What Is Heart Failure?

If you or someone you love has been told they have heart failure, or if you have a family history of heart failure, it can be intimidating. However, knowledge is power. Here’s what you need to know about heart failure, including the signs to look out for.

What Is Congestive Heart Failure and How Is It Diagnosed?

When you have heart failure, also known as congestive heart failure, it means your heart muscle has lost some of its pumping strength. Compared to a healthy heart, it can only pump a fraction of the blood into the circulation with each heartbeat, which means that your organs can struggle to get sufficient blood and oxygen. Heart failure is typically diagnosed based on information from a medical interview, physical exam, blood tests, and various diagnostic tests, including an ultrasound of your heart.

What Are the Symptoms?

When your heart has trouble efficiently pumping blood throughout your body, and returning it to the heart and lungs, it can lead to some of the more common signs of heart failure, including:

  • Swelling of the feet or lower extremities
  • Weight gain
  • Shortness of breath, especially when lying flat
  • Extreme tiredness
  • Difficulty with daily activities, such as going up the stairs

Depending on which side of your heart is having difficulties, you may experience other symptoms, as well.

What Are the Causes and Risk Factors of Heart Failure?

Heart failure can happen when there is damage to the heart muscle itself. This can occur due to a heart attack (myocardial infarction), high blood pressure, a condition of an enlarged or dilated heart, or an infection of the heart muscle, just to name a few.

The more common risks include medical conditions such as coronary artery disease, diabetes, high blood pressure, valvular heart disease, and obesity. The risk is also higher in people who smoke cigarettes, eat high-fat foods, eat a lot of sodium, drink alcohol excessively, and are sedentary.

What Are the Treatments for Heart Failure?

Fortunately, there are many different types of treatments, including prescription medications, procedures, and even a heart transplant. If you have heart failure, you may be counseled about lifestyle changes you can make, such as reducing your liquid or salt intake or getting more physical activity. Each person’s medical history is unique, so always discuss with your doctor which treatment option is right for you.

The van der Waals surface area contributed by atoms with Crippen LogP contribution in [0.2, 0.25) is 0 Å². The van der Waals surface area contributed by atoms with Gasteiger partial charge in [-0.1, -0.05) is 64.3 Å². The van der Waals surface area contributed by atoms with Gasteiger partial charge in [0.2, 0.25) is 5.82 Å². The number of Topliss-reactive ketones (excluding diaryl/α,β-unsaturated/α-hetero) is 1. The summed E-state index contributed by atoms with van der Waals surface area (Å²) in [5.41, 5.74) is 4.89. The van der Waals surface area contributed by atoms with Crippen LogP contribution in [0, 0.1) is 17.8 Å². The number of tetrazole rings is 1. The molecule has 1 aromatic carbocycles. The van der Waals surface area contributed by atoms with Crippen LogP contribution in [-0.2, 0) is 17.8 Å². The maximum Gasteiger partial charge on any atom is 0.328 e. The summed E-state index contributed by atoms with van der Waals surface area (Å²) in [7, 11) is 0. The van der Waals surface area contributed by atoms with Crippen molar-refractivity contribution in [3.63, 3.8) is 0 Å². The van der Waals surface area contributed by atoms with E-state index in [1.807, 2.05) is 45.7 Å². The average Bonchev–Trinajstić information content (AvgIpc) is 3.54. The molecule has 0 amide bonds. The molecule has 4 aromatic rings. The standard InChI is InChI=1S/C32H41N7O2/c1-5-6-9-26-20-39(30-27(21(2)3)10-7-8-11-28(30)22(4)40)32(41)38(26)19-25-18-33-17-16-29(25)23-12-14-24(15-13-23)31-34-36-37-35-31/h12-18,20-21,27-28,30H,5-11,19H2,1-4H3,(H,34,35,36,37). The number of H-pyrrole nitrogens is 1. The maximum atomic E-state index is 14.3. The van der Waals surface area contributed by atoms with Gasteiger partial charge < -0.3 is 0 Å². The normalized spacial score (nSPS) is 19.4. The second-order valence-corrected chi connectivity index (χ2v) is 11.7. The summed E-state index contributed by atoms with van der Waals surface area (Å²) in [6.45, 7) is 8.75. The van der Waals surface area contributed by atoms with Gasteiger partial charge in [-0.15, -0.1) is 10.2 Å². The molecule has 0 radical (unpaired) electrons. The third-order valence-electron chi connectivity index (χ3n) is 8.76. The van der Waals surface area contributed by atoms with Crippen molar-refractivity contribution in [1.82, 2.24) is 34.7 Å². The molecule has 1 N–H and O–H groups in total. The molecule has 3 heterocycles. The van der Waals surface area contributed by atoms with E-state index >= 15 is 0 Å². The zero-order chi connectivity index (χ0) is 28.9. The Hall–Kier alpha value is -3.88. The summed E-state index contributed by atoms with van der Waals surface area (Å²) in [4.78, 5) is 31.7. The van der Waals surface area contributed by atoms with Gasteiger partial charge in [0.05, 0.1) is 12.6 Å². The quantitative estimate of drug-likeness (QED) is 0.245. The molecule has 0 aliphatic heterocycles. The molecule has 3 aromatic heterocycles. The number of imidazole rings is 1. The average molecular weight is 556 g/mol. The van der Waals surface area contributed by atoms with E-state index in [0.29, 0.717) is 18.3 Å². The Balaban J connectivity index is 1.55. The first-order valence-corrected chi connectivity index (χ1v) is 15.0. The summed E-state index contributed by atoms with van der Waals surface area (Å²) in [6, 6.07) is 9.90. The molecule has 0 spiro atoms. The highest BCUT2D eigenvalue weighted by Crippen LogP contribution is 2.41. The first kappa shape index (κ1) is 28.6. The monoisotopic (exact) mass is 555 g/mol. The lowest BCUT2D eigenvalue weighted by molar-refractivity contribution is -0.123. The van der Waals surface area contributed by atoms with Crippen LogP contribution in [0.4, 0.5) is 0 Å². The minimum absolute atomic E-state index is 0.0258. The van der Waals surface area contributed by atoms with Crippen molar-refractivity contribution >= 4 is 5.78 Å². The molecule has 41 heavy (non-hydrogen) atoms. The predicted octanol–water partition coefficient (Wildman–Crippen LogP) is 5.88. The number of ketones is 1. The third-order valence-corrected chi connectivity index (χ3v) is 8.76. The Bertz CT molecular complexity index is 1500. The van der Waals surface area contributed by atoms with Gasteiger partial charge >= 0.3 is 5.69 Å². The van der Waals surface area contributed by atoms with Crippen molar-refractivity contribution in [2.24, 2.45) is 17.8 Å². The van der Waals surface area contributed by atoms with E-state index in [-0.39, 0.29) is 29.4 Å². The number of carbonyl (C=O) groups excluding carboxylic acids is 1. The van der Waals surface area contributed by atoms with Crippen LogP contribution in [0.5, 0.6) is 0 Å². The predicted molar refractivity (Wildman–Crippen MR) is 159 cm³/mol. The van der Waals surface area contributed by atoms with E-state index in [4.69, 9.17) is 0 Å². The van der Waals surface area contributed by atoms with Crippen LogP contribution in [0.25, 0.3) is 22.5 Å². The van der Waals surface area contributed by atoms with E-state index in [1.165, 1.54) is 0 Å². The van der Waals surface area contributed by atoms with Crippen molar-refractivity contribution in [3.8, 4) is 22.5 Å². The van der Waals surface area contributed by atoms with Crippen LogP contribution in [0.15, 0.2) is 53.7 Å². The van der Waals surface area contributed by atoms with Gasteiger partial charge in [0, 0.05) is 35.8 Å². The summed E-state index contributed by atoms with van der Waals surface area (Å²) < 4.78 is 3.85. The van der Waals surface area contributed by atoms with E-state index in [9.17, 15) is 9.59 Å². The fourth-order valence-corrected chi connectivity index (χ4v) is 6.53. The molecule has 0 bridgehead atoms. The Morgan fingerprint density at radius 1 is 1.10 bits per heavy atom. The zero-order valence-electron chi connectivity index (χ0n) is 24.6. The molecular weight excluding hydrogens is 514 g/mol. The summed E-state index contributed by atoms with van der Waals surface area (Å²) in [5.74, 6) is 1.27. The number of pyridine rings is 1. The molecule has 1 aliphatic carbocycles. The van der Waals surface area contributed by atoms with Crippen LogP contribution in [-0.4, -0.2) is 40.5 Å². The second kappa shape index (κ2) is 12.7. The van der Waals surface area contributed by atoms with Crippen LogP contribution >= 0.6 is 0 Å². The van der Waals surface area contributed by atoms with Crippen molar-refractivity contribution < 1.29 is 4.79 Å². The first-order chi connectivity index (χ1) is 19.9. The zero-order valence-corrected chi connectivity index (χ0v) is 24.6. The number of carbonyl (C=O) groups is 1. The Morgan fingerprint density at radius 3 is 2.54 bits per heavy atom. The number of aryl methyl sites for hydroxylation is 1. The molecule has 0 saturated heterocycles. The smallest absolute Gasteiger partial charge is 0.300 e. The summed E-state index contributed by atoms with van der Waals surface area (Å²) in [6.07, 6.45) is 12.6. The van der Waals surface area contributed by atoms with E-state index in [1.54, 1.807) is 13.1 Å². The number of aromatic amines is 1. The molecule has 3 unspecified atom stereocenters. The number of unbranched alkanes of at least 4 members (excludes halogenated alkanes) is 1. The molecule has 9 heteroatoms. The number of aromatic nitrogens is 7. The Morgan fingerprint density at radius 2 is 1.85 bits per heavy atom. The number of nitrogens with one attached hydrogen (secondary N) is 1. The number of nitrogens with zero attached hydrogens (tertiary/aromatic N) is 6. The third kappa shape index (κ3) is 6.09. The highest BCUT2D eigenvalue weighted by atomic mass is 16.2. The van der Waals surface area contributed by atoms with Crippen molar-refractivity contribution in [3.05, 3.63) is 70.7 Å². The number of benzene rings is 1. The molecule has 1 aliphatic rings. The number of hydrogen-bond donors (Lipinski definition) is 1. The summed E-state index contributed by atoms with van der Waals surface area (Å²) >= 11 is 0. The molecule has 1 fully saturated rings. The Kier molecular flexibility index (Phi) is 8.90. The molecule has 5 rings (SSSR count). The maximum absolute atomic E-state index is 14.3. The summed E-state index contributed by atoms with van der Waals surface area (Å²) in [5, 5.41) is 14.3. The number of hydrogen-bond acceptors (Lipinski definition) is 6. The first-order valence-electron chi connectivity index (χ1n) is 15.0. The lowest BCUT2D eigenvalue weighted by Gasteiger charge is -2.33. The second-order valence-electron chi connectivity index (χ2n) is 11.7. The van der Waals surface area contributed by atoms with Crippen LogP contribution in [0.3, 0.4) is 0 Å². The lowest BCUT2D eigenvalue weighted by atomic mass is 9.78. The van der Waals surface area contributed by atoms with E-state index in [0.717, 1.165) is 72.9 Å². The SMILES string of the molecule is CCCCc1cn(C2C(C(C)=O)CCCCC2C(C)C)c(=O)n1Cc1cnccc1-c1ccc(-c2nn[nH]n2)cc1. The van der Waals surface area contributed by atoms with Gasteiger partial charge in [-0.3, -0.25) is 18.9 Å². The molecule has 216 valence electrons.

How Can You Prevent Heart Failure?

You can take many steps to prevent heart failure. Keeping your heart as healthy as possible can reduce the risk of events that can lead to heart failure, so make sure to stay within an optimal body weight, eat a heart-healthy diet, exercise, avoid a sedentary lifestyle, don’t smoke, limit your alcohol intake, and do not use recreational drugs.

When Should You See a Doctor?

If you think you may be experiencing symptoms, or if you have signs of heart failure, follow up with your doctor as soon as possible. This is especially critical if you have rapid weight gain or are having chest pain or difficulty breathing. If you are in distress, seek emergency care.

At Hunterdon Cardiovascular Associates (HCA), we are experts at identifying and treating heart failure at every stage. We even have a program dedicated to it called the Hunterdon Heart Care Program. Our specialized team utilizes a multidisciplinary and whole-team approach to managing heart failure.

We take great pride in helping our patients feel better and optimize their heart health so they can continue enjoying a high quality of life. We are dedicated to providing the highest quality of cardiovascular care, and we are a patient-centered specialty practice accredited by NCQA, The National Committee of Quality Assurance.

To make an appointment with a cardiologist at one of our conveniently-located offices in Flemington, Clinton, or Bridgewater, please contact us today.

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